I must admit that I always found this field (what claims can be associated to the product) very difficult. Maybe because I am chemist and not lawyer, so when I dive into all these different legislations in each country, the different definitions (e.g. what is considered “organic”, or what is “natural”, …) and what can be claimed or not… I get a bit confused. However, it is very exciting and interesting to see what goes on and to learn more and more about this.

 

Here the link to the article

 

Hemp Chewing Gum 12/01/2017

Filed under: New product,Research — Joan Mestres @ 1:24 PM
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I want to forward to you today the article published by Confectionerynews.com about the functionality of a chewing gum that contains Cannabidiol (CBD).

The article mentions that inital bioavailability studies show promising results and now the company AXIM Biotech (specialized on research of products containing cannabis) will start clinical trials directed to alleviate symptoms of Irritable Bowel Syndrome (IBS). The bioavailability studies have been conducted with chewing gum containg 30mg of CBD. The current product in the market contains only 10mg of CBD. It is marketed in the USA under the brand Canchew(R). See the link here for the website of the product: Canchew

The gum is made by tabletting process instead of the traditional extrusion process. This is more familiar to pharmaceutical companies and one the best solutions to use chewing gum as delivery system for active ingrendients. The tabletting process has many advanatges (e.g. is done at low temperature, so it does not damage the active ingredient) but also some disadvantages (the chewing profile of the final product is not as “good” as a standard chewing gum, due to the hardness and the dryness of the piece).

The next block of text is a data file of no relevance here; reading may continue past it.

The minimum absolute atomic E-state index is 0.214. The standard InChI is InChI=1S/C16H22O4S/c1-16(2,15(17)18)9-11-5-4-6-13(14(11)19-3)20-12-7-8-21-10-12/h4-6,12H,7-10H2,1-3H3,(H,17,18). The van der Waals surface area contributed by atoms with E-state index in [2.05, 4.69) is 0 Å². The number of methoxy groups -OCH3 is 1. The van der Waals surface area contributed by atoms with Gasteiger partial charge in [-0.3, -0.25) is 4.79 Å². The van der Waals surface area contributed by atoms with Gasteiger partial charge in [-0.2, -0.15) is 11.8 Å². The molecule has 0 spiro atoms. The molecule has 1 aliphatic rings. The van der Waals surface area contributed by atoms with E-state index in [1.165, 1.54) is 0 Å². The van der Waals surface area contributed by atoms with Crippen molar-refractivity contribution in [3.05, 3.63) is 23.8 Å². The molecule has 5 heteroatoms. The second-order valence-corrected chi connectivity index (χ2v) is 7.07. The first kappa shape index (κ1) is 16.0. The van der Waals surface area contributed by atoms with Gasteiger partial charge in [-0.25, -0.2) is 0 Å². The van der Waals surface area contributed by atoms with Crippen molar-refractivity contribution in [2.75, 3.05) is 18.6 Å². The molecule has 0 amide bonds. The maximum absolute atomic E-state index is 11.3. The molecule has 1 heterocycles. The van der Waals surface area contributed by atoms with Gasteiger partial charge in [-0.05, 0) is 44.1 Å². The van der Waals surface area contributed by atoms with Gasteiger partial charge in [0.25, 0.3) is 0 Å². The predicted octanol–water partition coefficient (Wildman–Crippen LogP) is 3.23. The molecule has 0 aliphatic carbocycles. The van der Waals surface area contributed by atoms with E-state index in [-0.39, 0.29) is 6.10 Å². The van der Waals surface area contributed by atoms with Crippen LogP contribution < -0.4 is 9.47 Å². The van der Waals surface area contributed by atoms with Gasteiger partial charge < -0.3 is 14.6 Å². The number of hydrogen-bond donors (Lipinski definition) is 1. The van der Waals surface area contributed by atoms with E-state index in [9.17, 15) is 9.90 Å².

Here is the link to the full article from Confectionerynews.com

 

Chewing gum that changes flavour to detect disease 09/06/2015

Filed under: Research — Joan Mestres @ 11:55 AM
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Today I post about an advanced use of chewing gum. I attach a link to the article which describes the research that it is being conducted, within the EU frame, about the use of chewing gum for an early detection of some oral diseases.

This type of reasearch can lead to other interesting and useful applications in the future!

 

XYLITOL IN CHEWING GUM 01/04/2015

Filed under: Research — Joan Mestres @ 11:32 AM
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I leave you here a link to the article published in confectionerynews.com where you can see the discussion about the validity of the claim about the value of xylitol as oral care agent.

The article does not deal only about chewing gum. It mentions other products with xylitol (lozenges, toothpaste, …). The conclusion is that the effect is not as proven and clear as other studies suggest. Well… it is always good a bit of discussion and debate…